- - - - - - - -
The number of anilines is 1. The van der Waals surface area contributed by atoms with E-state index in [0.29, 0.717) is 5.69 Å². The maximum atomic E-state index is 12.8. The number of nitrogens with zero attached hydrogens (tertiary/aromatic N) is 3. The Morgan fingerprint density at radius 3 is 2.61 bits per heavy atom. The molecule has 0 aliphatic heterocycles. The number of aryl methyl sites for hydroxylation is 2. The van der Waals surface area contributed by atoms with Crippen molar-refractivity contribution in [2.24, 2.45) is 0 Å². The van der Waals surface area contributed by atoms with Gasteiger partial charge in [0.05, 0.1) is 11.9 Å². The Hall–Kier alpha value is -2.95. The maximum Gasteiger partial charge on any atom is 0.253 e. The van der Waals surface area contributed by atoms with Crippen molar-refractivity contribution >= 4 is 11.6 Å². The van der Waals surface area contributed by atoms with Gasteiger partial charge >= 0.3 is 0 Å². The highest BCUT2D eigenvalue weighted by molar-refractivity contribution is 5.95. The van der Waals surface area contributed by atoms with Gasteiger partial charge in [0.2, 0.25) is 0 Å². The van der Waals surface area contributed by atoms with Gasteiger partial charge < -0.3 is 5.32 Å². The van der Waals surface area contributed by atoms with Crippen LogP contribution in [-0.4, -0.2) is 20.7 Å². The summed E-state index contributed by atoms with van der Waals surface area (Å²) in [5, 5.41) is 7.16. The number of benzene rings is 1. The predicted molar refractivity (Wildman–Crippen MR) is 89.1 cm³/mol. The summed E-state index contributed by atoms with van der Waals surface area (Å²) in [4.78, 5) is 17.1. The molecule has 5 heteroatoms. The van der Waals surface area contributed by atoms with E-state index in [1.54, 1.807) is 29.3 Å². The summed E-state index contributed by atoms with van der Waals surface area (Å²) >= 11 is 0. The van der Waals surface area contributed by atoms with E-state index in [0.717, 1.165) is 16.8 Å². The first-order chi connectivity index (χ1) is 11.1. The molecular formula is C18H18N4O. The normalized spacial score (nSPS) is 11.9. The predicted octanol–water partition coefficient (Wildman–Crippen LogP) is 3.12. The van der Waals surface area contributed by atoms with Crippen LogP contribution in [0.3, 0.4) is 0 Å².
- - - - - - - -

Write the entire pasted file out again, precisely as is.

The number of anilines is 1. The van der Waals surface area contributed by atoms with E-state index in [0.29, 0.717) is 5.69 Å². The maximum atomic E-state index is 12.8. The number of nitrogens with zero attached hydrogens (tertiary/aromatic N) is 3. The Morgan fingerprint density at radius 3 is 2.61 bits per heavy atom. The molecule has 0 aliphatic heterocycles. The number of aryl methyl sites for hydroxylation is 2. The van der Waals surface area contributed by atoms with Crippen molar-refractivity contribution in [2.24, 2.45) is 0 Å². The van der Waals surface area contributed by atoms with Gasteiger partial charge in [0.05, 0.1) is 11.9 Å². The Hall–Kier alpha value is -2.95. The maximum Gasteiger partial charge on any atom is 0.253 e. The van der Waals surface area contributed by atoms with Crippen molar-refractivity contribution >= 4 is 11.6 Å². The van der Waals surface area contributed by atoms with Gasteiger partial charge >= 0.3 is 0 Å². The highest BCUT2D eigenvalue weighted by molar-refractivity contribution is 5.95. The van der Waals surface area contributed by atoms with Gasteiger partial charge in [0.2, 0.25) is 0 Å². The van der Waals surface area contributed by atoms with Gasteiger partial charge < -0.3 is 5.32 Å². The van der Waals surface area contributed by atoms with Crippen LogP contribution in [-0.4, -0.2) is 20.7 Å². The summed E-state index contributed by atoms with van der Waals surface area (Å²) in [5, 5.41) is 7.16. The number of benzene rings is 1. The predicted molar refractivity (Wildman–Crippen MR) is 89.1 cm³/mol. The summed E-state index contributed by atoms with van der Waals surface area (Å²) in [4.78, 5) is 17.1. The molecule has 5 heteroatoms. The van der Waals surface area contributed by atoms with E-state index in [1.54, 1.807) is 29.3 Å². The summed E-state index contributed by atoms with van der Waals surface area (Å²) >= 11 is 0. The van der Waals surface area contributed by atoms with E-state index in [0.717, 1.165) is 16.8 Å². The first-order chi connectivity index (χ1) is 11.1. The molecular formula is C18H18N4O. The normalized spacial score (nSPS) is 11.9. The predicted octanol–water partition coefficient (Wildman–Crippen LogP) is 3.12. The van der Waals surface area contributed by atoms with Crippen LogP contribution in [0.3, 0.4) is 0 Å².